City of Locks (WT)
In each generation, a particular section of America becomes the nation’s center of gravity as a unique convergence of social, economic, or technological forces put it at the forefront of human endeavor and make it the focus of national attention. It is a place where the very ideals and struggles that define an era are played out in full. In the first half of the nineteenth century, New York was such a place and in particular – Lockport, New York and the Flight of Five on the Erie Canal, the manifestation of those ideals.
Originally completed in 1825, the double set of five locks – one for westbound and one for eastbound traffic – was an engineering marvel of the day and considered a triumph of “Art over Nature.” The Flight of Five conquered a 60-foot rise in elevation allowing people, goods, and ideas to flow west to the Erie Canal’s terminus in Buffalo, into the Ohio Valley, and beyond. In his book Stairway to Empire, historian Patrick McGreevy writes “To the extent that [early travelers on the Erie Canal] saw Lockport as representing the entire canal, it therefore also represented America, its energies and its prospects.”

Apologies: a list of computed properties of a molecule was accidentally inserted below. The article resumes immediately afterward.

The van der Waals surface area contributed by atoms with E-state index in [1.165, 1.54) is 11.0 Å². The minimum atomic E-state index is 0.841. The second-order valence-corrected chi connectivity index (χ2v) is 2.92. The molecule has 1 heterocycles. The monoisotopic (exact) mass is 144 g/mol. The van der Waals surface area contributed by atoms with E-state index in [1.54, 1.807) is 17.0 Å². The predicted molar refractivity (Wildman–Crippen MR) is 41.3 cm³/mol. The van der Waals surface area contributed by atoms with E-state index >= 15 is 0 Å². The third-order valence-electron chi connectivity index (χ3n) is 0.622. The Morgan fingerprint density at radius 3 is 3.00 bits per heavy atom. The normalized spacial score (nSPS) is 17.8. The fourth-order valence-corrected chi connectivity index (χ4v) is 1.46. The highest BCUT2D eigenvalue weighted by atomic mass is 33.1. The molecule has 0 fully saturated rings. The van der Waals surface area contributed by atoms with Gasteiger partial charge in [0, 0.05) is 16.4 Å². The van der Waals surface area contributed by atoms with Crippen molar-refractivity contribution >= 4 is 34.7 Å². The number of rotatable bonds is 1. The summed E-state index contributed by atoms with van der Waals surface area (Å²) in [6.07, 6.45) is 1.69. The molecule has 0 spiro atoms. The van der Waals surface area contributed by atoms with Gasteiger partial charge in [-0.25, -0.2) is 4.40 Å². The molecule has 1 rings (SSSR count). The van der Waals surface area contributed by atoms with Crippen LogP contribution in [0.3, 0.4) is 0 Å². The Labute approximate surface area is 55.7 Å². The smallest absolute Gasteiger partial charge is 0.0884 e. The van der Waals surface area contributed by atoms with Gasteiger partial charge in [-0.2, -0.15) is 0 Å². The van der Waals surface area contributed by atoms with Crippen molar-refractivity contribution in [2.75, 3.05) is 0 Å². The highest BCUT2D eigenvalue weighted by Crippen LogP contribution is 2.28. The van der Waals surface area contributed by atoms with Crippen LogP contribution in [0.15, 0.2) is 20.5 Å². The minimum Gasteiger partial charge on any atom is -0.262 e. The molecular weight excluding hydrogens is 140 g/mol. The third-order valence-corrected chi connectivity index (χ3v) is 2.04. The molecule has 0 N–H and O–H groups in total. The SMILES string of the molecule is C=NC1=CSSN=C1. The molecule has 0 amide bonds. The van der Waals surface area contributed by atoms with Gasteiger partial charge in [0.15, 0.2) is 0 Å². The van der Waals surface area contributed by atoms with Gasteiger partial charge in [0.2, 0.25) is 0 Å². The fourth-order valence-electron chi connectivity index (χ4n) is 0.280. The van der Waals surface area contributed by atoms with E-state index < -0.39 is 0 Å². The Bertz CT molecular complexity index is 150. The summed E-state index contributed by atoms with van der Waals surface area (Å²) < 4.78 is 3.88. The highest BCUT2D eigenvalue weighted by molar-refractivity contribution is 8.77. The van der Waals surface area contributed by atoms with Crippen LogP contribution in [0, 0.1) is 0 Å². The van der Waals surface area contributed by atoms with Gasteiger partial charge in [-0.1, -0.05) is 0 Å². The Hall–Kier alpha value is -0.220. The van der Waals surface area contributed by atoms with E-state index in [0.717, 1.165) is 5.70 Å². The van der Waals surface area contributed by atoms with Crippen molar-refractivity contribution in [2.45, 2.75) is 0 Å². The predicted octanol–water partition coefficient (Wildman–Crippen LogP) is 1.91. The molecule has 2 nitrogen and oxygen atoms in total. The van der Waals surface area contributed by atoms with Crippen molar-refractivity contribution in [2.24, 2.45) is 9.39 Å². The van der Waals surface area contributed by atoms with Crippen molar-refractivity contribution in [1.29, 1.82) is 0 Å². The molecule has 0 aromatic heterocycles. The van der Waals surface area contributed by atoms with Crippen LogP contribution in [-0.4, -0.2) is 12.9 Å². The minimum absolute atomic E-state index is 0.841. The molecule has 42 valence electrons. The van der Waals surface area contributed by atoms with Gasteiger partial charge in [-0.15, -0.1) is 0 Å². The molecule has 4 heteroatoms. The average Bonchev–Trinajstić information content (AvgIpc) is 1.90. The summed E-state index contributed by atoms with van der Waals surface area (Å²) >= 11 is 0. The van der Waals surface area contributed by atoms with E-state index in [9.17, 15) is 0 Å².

In the story of Lockport and the Flight of Five, the nation’s history takes on a tangible immediacy and relevance by revealing how the past is connected to the present and to the fabric of a community reimagining itself. The extant westbound Flight of Five, currently under an ambitious, multi-year rehabilitation effort, is a profound reminder that great moments in the American narrative can be found in small places.